Why python programmers tend to write "return False" in conditionals instead of writing "return True"?

I’m a beginner in Python and I find myself confused about some coding habits. One of them is as the title suggests. Could anyone offer a kind answer?

it would be better to show some code snippets


That’s not a habit. When we do it, then because that’s the right thing to do.


Got it. Thanks!

But I’m still curious about examples that gave you the impression :-). There might actually be a habit in the bigger picture that leads to more often returning False.

I’m recently taking the course CS50’s Introduction to Programming with Python and I encounter a problem that is a little difficult for me. I searched for answer and found many of them uses “return False”, like this:

Code before return True within function is_valid just checks those invalid situations(then return False), in other words, it’s the logic decides return False, not the coding habit


Please post code as text, not images.

That’s what I suspected, that’s indeed due to a habit in the bigger picture that leads to more often returning False. Namely the habit of thinking positive :-). In this case, writing a function is_valid. Instead of is_invalid. Naturally, that leads to return False as soon as you find any of multiple possible reasons why it’s not valid. And naturally only one return True at the very end, when you checked everything.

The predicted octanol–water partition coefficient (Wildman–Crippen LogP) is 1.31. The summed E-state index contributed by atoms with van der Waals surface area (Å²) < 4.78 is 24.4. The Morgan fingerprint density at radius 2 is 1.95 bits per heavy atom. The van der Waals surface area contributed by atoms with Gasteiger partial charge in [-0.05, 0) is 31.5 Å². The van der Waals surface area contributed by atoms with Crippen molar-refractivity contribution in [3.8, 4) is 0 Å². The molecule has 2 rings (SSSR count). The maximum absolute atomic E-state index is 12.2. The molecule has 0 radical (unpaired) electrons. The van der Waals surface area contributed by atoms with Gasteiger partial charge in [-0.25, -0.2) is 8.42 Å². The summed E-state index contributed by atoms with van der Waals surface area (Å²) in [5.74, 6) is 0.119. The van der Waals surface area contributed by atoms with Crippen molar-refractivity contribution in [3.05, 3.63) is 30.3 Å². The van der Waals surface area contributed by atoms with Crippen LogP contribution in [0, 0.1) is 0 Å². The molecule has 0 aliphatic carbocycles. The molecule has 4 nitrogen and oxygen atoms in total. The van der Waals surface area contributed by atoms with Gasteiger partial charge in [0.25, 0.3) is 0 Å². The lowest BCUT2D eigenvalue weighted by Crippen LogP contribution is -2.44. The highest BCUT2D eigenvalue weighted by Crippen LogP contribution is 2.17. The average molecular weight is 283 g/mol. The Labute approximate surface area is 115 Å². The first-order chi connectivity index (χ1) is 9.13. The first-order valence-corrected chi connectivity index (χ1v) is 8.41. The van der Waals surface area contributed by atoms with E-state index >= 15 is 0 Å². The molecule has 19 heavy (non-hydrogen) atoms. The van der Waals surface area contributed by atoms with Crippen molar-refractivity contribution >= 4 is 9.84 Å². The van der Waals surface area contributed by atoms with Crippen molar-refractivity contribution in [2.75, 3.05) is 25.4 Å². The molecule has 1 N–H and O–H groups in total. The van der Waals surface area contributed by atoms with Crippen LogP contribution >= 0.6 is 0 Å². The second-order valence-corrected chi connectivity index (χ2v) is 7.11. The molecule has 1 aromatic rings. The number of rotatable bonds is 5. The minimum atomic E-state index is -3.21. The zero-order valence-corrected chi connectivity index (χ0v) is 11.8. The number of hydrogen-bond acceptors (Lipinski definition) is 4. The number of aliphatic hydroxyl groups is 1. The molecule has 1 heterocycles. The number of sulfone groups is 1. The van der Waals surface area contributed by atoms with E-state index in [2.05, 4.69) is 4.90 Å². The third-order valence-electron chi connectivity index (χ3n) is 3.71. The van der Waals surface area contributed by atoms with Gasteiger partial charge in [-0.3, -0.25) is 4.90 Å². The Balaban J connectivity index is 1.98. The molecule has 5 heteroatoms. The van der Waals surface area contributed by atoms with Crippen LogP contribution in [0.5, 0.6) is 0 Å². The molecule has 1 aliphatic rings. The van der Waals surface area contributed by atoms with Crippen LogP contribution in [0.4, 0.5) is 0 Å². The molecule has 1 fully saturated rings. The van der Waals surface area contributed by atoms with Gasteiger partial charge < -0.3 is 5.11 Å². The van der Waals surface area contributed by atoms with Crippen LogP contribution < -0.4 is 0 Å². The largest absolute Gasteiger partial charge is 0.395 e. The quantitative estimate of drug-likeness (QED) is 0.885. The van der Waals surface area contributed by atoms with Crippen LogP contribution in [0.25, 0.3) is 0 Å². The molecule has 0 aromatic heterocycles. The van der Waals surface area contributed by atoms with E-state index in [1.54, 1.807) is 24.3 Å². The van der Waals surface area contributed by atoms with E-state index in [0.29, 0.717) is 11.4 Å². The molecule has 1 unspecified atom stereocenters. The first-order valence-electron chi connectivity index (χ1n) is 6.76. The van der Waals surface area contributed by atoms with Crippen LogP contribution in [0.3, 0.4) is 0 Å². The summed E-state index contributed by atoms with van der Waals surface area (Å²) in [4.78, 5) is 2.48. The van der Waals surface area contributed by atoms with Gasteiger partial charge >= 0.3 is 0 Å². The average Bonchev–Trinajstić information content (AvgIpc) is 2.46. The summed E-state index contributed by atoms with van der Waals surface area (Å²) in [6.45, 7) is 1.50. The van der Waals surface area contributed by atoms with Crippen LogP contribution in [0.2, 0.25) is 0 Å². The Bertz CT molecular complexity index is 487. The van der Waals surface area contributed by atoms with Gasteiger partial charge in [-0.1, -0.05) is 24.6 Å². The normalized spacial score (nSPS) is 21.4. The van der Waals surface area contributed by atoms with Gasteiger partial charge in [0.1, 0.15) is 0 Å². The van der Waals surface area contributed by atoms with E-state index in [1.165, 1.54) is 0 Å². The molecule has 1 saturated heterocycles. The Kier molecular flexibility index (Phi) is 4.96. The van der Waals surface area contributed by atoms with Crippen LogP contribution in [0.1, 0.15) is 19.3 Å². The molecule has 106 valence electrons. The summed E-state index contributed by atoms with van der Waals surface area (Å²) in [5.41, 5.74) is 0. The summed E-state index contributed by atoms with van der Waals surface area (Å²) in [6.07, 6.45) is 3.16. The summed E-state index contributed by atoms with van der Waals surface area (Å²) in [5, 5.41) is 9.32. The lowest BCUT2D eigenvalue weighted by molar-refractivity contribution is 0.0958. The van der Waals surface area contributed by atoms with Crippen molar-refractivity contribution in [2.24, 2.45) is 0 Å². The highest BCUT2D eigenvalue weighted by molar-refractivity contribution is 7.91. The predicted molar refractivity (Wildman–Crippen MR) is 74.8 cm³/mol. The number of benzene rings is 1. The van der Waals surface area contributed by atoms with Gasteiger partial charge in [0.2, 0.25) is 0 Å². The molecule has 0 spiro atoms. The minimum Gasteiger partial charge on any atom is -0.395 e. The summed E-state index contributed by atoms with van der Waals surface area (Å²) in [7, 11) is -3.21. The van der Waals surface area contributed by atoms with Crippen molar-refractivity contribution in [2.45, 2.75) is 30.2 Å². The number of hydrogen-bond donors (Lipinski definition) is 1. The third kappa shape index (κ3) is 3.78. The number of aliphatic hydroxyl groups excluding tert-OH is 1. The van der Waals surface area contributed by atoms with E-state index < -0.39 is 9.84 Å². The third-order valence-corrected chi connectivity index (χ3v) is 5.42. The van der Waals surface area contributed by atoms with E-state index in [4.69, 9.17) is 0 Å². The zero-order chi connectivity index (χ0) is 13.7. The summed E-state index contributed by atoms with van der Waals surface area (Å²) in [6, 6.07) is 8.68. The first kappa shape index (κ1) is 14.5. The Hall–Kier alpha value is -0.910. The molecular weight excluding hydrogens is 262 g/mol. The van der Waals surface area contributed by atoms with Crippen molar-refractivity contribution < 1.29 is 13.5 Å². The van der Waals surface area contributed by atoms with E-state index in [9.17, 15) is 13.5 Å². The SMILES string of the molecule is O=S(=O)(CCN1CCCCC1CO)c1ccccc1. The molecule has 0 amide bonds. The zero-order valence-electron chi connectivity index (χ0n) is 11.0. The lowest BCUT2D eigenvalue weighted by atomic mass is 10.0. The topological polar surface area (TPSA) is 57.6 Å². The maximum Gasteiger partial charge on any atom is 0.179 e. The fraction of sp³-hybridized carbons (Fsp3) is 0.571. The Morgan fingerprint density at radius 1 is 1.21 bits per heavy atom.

And the reason to write an is_valid instead of an is_invalid function is that that’s typically what you want and it reads better. You use it in code like if is_valid(s): or if not is_valid(s):. Avoids double negation if not is_invalid(s). And double negation never ain’t not hard to not misunderstand for nobody, don’t you not disagree?


It’s distributed short-circuiting. Separate if statements like

if x:
    return False
if y:
    return False

return <something>

could be written as

return not x and not y and <something>

but sometimes the logic is clearer (and there’s less nesting) to use multiple separate if statements that can return early.